Tenants only win eviction cases about 5% of the time, and the vast majority result in a victory for the landlord. However, it’s difficult to determine an exact number because many unlawful detainer cases are settled privately outside of court. If a landlord is willing to bring the case before a judge, it usually means they have substantial evidence to evict a tenant. Most eviction cases are over unpaid rent, which is fairly easy to prove and the reason that judgments favor the landlord more often than not. However, some situations are less cut and dry, giving tenants a chance.
If the landlord loses the eviction case, the tenant can stay on the property. Sometimes, the judge may even order the landlord to pay the tenant’s legal fees and other associated costs. However, the tenant will still have to abide by the rules stated in the lease, including continuing to pay rent, and if they don’t comply, the landlord can take them to court again.
- No Legal Grounds to Evict the Tenant
- Failure to Follow Eviction Guidelines
- Unwillingness to Settle Out of Court
- Accepting Partial Payments
- Failure to Maintain a Habitable Environment
1. No Legal Grounds to Evict the Tenant
One of the easiest ways for a tenant to win an unlawful detainer case is to prove that the lease terms were not violated. An example would be if the landlord is trying to evict you for decorating the apartment a certain way. As long as you haven’t permanently damaged the unit, landlords have no say over how you decorate, which can be grounds to dismiss the lawsuit.
2. Failure to Follow Eviction Guidelines
Another way to win an eviction case is to prove your landlord didn't follow the proper procedure. Most states have strict guidelines for evicting tenants, and if you can prove that these rules were not followed, it could be grounds for dismissal. For example, if the state requires the landlord to give you 60 days’ notice to pay back rent or leave and they only gave you 30 days, you could win the case on a technicality.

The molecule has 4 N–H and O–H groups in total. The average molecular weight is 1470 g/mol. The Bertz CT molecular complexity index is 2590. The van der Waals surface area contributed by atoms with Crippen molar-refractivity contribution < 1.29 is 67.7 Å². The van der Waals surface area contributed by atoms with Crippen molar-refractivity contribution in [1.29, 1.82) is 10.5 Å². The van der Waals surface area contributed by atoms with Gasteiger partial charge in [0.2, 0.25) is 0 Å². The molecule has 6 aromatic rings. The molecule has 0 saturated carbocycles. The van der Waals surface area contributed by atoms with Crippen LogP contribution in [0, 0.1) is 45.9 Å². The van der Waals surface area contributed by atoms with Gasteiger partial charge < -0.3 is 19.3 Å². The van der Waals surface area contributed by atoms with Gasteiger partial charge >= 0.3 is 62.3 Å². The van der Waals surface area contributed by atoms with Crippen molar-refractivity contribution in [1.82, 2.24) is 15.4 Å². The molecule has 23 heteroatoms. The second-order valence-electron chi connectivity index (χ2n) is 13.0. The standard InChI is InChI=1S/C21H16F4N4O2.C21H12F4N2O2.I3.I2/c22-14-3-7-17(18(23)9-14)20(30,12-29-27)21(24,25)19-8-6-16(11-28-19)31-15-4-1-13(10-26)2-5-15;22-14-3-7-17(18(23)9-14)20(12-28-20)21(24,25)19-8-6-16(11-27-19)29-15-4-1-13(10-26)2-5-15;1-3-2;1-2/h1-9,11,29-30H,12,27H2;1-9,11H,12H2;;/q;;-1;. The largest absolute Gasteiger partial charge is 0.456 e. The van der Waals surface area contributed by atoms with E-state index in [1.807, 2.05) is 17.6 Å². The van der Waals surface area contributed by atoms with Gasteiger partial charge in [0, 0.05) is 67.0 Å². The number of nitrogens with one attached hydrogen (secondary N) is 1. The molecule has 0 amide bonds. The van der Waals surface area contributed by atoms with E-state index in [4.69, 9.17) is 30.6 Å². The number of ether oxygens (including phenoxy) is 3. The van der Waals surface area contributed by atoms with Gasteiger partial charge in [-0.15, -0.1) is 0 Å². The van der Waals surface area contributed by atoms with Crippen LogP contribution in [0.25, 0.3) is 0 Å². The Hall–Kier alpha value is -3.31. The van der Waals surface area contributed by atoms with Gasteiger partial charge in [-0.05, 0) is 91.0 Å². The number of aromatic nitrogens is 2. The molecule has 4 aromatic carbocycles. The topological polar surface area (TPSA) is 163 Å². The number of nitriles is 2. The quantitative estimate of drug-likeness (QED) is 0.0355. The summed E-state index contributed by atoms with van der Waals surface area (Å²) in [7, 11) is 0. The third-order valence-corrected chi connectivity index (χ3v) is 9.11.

3. Unwillingness to Settle Out of Court
Judges prefer that people don’t clog up the legal system with frivolous cases and encourage parties to settle matters on their own outside of the courtroom. So, if you show that you attempted to resolve the issue and the landlord refused to work with you before filing a lawsuit, the judge may be willing to rule in your favor.
4. Accepting Partial Payments
According to the law, once a tenant defaults on their rent, the landlord is supposed to refuse any payments until the tenant can pay in full. If they accept a partial payment, winning an eviction lawsuit will make it much more difficult. So, if the landlord is evicting you for failure to pay and they accepted any money from you, it could help you win the case.
5. Failure to Maintain a Habitable Environment
Landlords have a legal responsibility to maintain a habitable environment for their tenants, and if they do not, you are legally allowed to stop paying rent until the situation is remedied. So, if you can prove that the apartment was unlivable due to neglect by the landlord, causing you to stop paying rent, you may have a case.
Although it’s often a long shot, you can win an eviction case as a tenant if you gather as much evidence as possible and build a strong case. The first step is to read the lease carefully and determine how you plan on building your argument. For instance, if your landlord is evicting you for keeping a pet they did not allow, read the lease carefully and see what it says about pets so you know what you’re up against.
Also, document every interaction you have with the landlord as meticulously as possible. Keep every notice they send you or your correspondence for future reference. Try to make sure that all important messages are in writing so you have a clear record when it’s time to go before a judge. Also, be sure to create a timeline of important notices and communications so that if the landlord fails to follow the necessary protocols, you have irrefutable proof. While you may be fighting an uphill battle, if you have a solid argument and substantial evidence to back it up, you have a shot at winning the case.
Even though landlords win most unlawful detainer cases, it’s still possible to win as a tenant with a solid argument. So, gather as much evidence as possible, form your case, and consult a legal professional if possible. If there is any evidence that the landlord is overreacting or at fault, the judge will likely rule in your favor.